After all the years I played taxi mom, it was in a way an odd thing to be back in that role, hair gray now, my daughter towering over me. But it meant I had a fair amount of time to sit and work on my current project that I so much want to get in the mail and on its way to the person who needs it.
So now it’s almost done–and then I’ll be able to dive into the new Stitches yarn my fingers are so antsy to get to.
The rose-colored shoes
DebbieR and her husband stopped by! She surprised me with an oven mitt she’d made me–no more burned hands and no more flipping blueberries at Richard and we all had a good laugh together over that. It was very kind of her. We had a too-short but sweet visit.
The best part of Stitches, with Kris my potter friend helping me figure out what was being said in that loud echoey room, was when the announcer came on to say that the lost engagement ring belonging to this person in that booth had been found–and the whole convention center burst into cheers and clapping, thousands of people wishing the couple every happiness forever. I added the echo this time.
And there was one other thing yesterday that I’ve been mulling over how to say without invading their privacy. And–I could be wrong. And yet….
They’ve been vendors at Stitches for a number of years now. I have bought a little from them but not a lot, much though I might want to; I’m certainly not their most frequent customer. But yesterday when the crowds were down there was room for my chair in there and I wanted to see what they were up to these days. So I ventured in.
His face seemed–distracted, inwardly so, as if a bit lost from the crowd. In pain, is how it felt to me.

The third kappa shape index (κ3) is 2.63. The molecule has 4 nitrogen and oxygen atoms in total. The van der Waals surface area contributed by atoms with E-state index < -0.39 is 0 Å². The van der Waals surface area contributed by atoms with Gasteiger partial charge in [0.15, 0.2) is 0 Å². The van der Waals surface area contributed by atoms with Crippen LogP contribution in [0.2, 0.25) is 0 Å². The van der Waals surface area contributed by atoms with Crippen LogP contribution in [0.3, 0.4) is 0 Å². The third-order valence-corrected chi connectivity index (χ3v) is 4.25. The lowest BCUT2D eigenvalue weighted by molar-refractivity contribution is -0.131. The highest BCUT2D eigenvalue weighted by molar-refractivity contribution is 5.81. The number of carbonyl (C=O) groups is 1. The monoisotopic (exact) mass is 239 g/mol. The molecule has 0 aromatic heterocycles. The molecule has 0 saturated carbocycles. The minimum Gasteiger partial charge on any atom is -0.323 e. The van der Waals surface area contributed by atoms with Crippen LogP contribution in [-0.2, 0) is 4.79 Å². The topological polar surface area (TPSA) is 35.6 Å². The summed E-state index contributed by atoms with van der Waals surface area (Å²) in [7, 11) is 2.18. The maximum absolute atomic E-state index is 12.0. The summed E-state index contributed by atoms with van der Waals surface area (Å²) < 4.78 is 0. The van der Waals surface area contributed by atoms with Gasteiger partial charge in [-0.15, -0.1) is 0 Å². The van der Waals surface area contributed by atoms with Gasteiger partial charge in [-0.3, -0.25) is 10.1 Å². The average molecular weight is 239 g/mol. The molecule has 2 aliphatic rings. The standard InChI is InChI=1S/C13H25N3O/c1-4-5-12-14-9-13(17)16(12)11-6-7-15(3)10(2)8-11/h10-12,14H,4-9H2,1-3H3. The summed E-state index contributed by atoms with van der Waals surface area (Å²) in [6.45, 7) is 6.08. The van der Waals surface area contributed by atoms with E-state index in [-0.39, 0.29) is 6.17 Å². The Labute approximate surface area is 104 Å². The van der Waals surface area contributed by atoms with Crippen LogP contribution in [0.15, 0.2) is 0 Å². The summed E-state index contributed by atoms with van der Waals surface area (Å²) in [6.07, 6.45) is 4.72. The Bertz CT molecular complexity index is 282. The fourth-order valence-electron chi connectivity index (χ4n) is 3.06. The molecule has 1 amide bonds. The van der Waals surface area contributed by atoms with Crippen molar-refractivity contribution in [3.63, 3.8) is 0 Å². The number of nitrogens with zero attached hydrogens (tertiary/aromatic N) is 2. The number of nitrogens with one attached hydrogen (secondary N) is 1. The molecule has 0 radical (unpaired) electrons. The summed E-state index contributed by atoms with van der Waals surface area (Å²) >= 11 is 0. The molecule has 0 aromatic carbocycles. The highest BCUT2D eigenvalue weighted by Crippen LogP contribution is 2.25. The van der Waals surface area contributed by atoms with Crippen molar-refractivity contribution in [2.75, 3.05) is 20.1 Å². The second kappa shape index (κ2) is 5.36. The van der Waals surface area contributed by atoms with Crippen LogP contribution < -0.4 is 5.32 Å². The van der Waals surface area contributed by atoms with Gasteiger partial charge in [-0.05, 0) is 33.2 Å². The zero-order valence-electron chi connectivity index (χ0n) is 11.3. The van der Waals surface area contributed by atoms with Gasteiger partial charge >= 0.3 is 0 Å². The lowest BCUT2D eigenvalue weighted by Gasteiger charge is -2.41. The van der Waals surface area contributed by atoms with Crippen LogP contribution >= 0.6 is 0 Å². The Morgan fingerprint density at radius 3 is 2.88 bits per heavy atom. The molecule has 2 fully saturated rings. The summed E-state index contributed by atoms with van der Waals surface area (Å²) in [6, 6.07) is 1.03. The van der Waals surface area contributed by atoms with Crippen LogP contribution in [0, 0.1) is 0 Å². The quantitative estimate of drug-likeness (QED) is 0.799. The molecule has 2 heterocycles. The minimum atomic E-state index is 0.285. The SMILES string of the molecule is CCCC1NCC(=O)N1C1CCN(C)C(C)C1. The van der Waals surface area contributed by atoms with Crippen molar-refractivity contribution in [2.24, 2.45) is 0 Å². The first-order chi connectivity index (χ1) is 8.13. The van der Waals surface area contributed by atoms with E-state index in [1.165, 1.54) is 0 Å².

She, not the more gregarious one in the past, struck up the conversation, feeling the edge of my soft Lisa Souza-yarn shawl and telling me what a pretty color it was on me.
I kind of laughed, held up a foot with a deep rose Birkenstock Fayette on it and said, “And it even matches my shoes.”
“Ah. Women and their shoes.” Something in her voice–it was by no means disdainful, it was a knowing of humanity and loving it in all its foibles.
It was not the voice of the saleswoman I would have recognized from the past.
But I said, “No, actually, I have the feet of a man.” (I didn’t add, and then some. EE-wide.) “This is the first time I have ever been able to buy a shoe just because it was pretty, that was purely frivolous.” And I silently marveled at it and she did too for my sake.
I admired some of their newest yarn but when I tried to imagine justifying it to Richard, I could not; it was a quite good price for what it was but it was still well beyond me this year, and I put it back down as she engaged me in conversation some more, both of us enjoying each other’s company in the moment, knitter and longtime familiar face to same.
At one point I saw the two reaching out for each other’s hand for just a moment’s touch and it seemed so pure and so private and so intense that I felt I was an interloper and, happy for them, wheeled on.
Richard had come early the day before when he was picking me up and had waited while I was oblivious and I wasn’t going to do that to him the second day; right at 6:00 I was at the doors, not knowing the freeway was a parking lot and I could have had more of my once-a-year time talking to friends.
She brushed gently past on her way and turned to get my attention and wish me all the best, holding me in her eyes a moment, connecting one last time before I left, that most beautiful handknit hat on her head.